I don’t see any reason why the trend can’t continue, albeit with the occasional correction and pullback of 10% to 30% along the way.

The Stock
KNSL came public in July 2016 at 16 and immediately moved higher. By the end of the year it was trading near 35. Since then there have been pullbacks but the big picture pattern is one of higher highs and higher lows. Shares fell “only” 39% during the worst of the March market crash. The latest breakout was right after Q2 earnings. KNSL rocketed 17% higher, from 170 to 195. Shares topped out near 212 on September 1 and then pulled back with the market. KNSL now trades roughly 10% off its high.


Nevro (NVRO)
The coronavirus pandemic has disrupted many types of medical procedures, and especially elective surgeries and treatments. During a pandemic, if it’s not broken, you don’t need to fix it. At least not right away.

Now that the world is learning how to better cope with COVID-19 there is a lot of catch-up activity in the medical procedure world. This creates a bad-to-better-to-good, eventually-type scenario for many MedTech firms. One that’s particularly appealing right now is Nevro (NVRO).

Nevro is a $4.8 billion market cap company that offers the Senza spinal cord stimulation (SCS) system. Senza delivers Nevro’s proprietary HF10 therapy, a non-pharmacologic neuromodulation platform for the treatment for chronic pain of the trunk and/or limbs.

The procedure requires implantation of a small device that transmits mild electrical pulses to the spinal cord which calm the nerves and reduce pain signals to the brain.

Senza systems help people dealing with chronic pain get back to some semblance of a normal life. There is no tingling sensation, and no sleep or driving restrictions. According to Nevro and the FDA the system is the most effective SCS solution on the market for both back and leg pain.

Despite having a superior product, Nevro’s rapid growth began to decelerate in 2018. After missing expectations for four consecutive quarters and watching shares decline by 60%, institutional investors helped Nevro bring in new management in early 2019.

That move flipped the script. With consistent, albeit modest, improvements in revenue and profit growth (2019 revenue was up 1%), along with planned new product introductions, Nevro’s stock had a great 2019 and was trading near all-time highs in early 2020. The future looked great.

You know what happened next. The pandemic washed through the door and swept everything away.

With a business that’s completely reliant on deferrable procedures, shares of Nevro were cut in half in March. Revenue in Q1 2020, which included just a month of the pandemic, was up 6% to $87.5 million, but Q2 looked bleak.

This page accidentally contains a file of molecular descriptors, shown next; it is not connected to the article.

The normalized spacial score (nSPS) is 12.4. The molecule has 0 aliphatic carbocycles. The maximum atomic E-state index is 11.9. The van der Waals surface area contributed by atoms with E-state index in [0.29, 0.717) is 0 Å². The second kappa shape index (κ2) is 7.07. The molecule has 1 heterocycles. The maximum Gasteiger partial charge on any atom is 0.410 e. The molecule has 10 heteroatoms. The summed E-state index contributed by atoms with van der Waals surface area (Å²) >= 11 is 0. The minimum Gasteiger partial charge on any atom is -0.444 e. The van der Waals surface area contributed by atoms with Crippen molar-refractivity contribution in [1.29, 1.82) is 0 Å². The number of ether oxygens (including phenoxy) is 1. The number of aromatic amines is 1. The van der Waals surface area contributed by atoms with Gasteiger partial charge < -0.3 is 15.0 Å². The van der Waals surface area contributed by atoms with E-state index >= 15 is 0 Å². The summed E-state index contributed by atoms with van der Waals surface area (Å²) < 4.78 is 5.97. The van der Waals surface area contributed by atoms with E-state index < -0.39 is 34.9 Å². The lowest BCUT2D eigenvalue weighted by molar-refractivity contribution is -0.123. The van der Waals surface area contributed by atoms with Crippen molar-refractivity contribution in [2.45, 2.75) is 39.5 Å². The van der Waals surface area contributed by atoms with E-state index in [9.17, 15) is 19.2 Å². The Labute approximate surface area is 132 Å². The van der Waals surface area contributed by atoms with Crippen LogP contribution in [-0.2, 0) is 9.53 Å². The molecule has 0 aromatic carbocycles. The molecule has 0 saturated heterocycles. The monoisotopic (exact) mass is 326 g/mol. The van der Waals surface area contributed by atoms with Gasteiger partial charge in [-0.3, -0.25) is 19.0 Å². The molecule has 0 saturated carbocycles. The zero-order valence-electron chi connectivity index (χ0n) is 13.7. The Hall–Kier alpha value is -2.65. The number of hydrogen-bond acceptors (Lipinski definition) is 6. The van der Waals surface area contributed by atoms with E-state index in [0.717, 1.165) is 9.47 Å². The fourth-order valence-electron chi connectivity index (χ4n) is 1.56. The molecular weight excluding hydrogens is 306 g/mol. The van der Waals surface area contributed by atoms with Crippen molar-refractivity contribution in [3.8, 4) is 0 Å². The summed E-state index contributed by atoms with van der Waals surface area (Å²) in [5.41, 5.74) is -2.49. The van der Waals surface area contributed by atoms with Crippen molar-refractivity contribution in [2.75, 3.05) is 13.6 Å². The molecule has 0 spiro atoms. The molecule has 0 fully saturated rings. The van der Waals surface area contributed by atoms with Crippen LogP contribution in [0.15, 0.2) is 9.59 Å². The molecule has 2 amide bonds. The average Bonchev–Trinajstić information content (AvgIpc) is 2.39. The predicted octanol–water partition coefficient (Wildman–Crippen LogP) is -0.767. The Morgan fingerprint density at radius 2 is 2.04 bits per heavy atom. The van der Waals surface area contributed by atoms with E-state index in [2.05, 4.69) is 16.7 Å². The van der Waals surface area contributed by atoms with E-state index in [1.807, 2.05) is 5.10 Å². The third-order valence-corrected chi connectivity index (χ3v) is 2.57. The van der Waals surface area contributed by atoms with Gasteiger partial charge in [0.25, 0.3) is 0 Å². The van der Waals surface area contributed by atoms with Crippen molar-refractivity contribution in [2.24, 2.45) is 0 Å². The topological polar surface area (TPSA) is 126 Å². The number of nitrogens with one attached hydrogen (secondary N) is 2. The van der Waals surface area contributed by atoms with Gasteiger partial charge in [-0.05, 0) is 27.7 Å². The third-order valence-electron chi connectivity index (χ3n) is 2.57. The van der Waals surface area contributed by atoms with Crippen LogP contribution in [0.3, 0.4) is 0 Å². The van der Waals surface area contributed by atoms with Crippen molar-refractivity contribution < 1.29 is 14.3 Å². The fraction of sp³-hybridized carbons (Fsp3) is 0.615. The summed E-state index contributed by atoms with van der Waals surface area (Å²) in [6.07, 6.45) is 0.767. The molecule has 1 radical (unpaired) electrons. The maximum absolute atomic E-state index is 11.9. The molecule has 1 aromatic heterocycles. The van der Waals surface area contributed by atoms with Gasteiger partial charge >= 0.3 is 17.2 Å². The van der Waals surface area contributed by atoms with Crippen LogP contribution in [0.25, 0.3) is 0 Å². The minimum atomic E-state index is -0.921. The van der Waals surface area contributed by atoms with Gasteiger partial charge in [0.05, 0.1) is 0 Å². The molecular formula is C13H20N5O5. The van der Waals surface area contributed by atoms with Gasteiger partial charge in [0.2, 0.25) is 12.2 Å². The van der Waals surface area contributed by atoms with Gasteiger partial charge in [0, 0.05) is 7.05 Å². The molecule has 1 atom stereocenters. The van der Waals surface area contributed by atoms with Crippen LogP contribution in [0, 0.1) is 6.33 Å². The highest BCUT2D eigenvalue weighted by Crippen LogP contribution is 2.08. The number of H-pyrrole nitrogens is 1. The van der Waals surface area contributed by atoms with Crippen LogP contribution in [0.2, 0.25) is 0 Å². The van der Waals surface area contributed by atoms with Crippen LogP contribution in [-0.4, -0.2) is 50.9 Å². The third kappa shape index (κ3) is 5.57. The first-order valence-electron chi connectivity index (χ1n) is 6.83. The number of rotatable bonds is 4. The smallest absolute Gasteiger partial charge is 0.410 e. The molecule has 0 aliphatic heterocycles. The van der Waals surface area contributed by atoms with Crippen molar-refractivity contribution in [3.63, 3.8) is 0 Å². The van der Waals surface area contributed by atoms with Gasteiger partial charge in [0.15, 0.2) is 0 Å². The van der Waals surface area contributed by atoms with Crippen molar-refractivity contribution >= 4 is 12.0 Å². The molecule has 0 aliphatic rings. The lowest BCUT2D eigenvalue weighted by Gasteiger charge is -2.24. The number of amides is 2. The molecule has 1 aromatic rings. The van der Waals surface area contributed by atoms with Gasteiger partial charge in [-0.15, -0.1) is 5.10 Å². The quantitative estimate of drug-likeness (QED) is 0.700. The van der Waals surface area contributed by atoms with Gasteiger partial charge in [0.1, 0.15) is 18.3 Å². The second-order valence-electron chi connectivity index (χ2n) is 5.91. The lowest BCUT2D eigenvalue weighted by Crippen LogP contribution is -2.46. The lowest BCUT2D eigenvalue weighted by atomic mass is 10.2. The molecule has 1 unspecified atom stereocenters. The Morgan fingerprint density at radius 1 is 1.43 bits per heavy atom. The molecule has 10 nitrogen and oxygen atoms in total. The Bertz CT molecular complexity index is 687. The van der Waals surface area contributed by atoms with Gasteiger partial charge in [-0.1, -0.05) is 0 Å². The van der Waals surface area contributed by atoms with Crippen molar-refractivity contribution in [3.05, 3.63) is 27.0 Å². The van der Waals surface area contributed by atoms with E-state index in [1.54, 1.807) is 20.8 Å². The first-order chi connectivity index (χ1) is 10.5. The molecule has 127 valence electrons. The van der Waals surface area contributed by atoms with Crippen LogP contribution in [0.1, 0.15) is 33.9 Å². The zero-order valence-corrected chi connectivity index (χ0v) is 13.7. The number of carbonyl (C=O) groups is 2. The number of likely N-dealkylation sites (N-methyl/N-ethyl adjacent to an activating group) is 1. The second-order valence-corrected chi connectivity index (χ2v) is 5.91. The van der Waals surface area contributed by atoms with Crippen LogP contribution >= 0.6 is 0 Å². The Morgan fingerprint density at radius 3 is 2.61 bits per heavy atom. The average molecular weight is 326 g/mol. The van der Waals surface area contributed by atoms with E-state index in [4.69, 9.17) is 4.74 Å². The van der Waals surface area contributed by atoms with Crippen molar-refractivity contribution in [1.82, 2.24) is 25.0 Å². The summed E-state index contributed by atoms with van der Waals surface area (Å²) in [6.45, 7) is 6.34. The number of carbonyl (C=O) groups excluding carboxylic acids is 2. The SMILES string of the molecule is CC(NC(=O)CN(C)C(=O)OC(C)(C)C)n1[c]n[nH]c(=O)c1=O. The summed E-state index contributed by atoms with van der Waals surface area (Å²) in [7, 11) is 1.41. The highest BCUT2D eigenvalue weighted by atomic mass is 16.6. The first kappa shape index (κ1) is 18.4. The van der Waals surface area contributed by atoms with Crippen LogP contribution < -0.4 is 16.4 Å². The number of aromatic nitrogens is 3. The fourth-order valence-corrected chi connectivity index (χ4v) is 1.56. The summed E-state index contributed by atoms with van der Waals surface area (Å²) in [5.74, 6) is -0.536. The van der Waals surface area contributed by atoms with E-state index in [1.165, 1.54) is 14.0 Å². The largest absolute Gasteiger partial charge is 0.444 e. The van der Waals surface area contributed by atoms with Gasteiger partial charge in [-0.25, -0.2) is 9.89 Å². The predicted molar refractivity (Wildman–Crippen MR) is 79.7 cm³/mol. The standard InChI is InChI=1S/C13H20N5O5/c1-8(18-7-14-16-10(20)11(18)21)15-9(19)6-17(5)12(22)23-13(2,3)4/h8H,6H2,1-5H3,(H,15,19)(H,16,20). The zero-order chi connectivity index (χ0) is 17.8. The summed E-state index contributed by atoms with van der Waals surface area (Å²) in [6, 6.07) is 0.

And it was. Second quarter revenue plummeted 40%, to $56.4 million. Adjusted EPS fell 33% to -$1.21.

However, Q2 was actually far better than expected. Disciplined spending also drove better-than-expected net loss.

Management said the recovery was brisk and June 2020 volumes were about even with June 2019. The company now expects growth to return in Q3. In Q4 growth is expected to be roughly flat as Nevro’s focus shifts back to the new patient trial activity that began to return in June and July.

Nevro’s future isn’t without risks. The company is the upstart challenger and has been grabbing market share from larger incumbents who will start to fight back.

But the company appears to have a better mousetrap and is working on new products that should pull even more patients in. New indications, including ulnar nerve injury (ULN), add to the addressable market.

While revenue is seen down 5% to $370 million this year, adjusted EPS losses should improve 13% to -$2.94. In 2021 growth is seen accelerating to 24% while adjusted EPS improves 42% to -$1.70.

In short, we are in the “better” phase of this bad-to-better-to-good story, making now an attractive time to accumulate shares.

The Stock
NVRO went public in 2014 at 18 and popped 45% the first day. By late 2016 shares were trading near 106. Then growth slowed and the stock waffled between 65 and 95 for a couple years. The wheels came off in 2018 as NVRO fell all the way back to 35. With new management at the helm NVRO ran up to 148 by the end of February 2020. Then the market’s crash took shares down by 56%. The initial recovery to 130 was swift – NVRO traded up to that level in May. Since then the stock has traded as high as 145 but a big breakout has been elusive, thus far. With the stock looking stable and the story evolving, now’s an attractive time to buy.


Peloton (PTON)
Peloton (PTON) has been one of the hottest consumer companies during the pandemic. The company’s stationary bikes and treadmills are some of the coolest and best-performing on the market. People that can’t or don’t want to go to the gym or to a spinning class are loving that they have a sleek at-home alternative.

The exercise equipment is just the beginning. Peloton also offers a subscription membership that streams on-demand classes anytime, anywhere. Classes cover the full spectrum, from cycling and running to yoga, meditation, strength and stretching. This is a key part of the special sauce as lack of consistent engagement often turns exercise equipment into annoying dust collectors.

Beyond content, Peloton’s classes allow people to follow along with instructors, track their progress, engage with other Peloton users, and stream instructor-curated music playlists. All of this helps keep consumers coming back for more.

That’s good for Peloton and part of why the stock has been a pandemic favorite for Wall Street.

Growth, which was already good before the pandemic – revenue was up 99% in 2018 and 110% in 2019 – has remained incredibly strong even off a rapidly expanding revenue base. In fiscal 2020, which ended in June, revenue doubled.

That result included relatively modest 66% growth in the quarter ending in March, and massive 172% revenue growth in the June quarter. Demand was so strong that wait times for bikes stretched beyond a month in some markets. This year, analysts see revenue growing 93% to $3.53 billion, but clearly there is a lot of wiggle room here.